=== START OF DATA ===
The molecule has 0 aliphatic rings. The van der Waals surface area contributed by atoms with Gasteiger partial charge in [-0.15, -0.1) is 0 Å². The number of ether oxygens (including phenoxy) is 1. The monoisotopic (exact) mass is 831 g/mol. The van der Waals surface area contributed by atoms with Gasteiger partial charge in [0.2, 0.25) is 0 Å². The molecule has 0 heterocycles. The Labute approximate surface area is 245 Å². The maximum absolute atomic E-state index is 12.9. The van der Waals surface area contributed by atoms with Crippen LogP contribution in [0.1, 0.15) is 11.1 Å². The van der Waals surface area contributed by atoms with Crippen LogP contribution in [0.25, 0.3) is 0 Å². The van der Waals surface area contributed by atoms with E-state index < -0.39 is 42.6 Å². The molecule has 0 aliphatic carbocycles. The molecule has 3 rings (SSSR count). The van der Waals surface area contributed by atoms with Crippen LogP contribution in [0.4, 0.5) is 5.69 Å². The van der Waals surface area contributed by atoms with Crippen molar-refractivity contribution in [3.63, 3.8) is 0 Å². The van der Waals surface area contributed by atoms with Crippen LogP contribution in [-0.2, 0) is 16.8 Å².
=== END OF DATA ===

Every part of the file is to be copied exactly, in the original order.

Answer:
The molecule has 0 aliphatic rings. The van der Waals surface area contributed by atoms with Gasteiger partial charge in [-0.15, -0.1) is 0 Å². The number of ether oxygens (including phenoxy) is 1. The monoisotopic (exact) mass is 831 g/mol. The van der Waals surface area contributed by atoms with Gasteiger partial charge in [0.2, 0.25) is 0 Å². The molecule has 0 heterocycles. The Labute approximate surface area is 245 Å². The maximum absolute atomic E-state index is 12.9. The van der Waals surface area contributed by atoms with Crippen LogP contribution in [0.1, 0.15) is 11.1 Å². The van der Waals surface area contributed by atoms with Crippen LogP contribution in [0.25, 0.3) is 0 Å². The van der Waals surface area contributed by atoms with E-state index < -0.39 is 42.6 Å². The molecule has 0 aliphatic carbocycles. The molecule has 3 rings (SSSR count). The van der Waals surface area contributed by atoms with Crippen LogP contribution in [0.4, 0.5) is 5.69 Å². The van der Waals surface area contributed by atoms with Crippen molar-refractivity contribution in [3.63, 3.8) is 0 Å². The van der Waals surface area contributed by atoms with Crippen LogP contribution in [-0.2, 0) is 16.8 Å².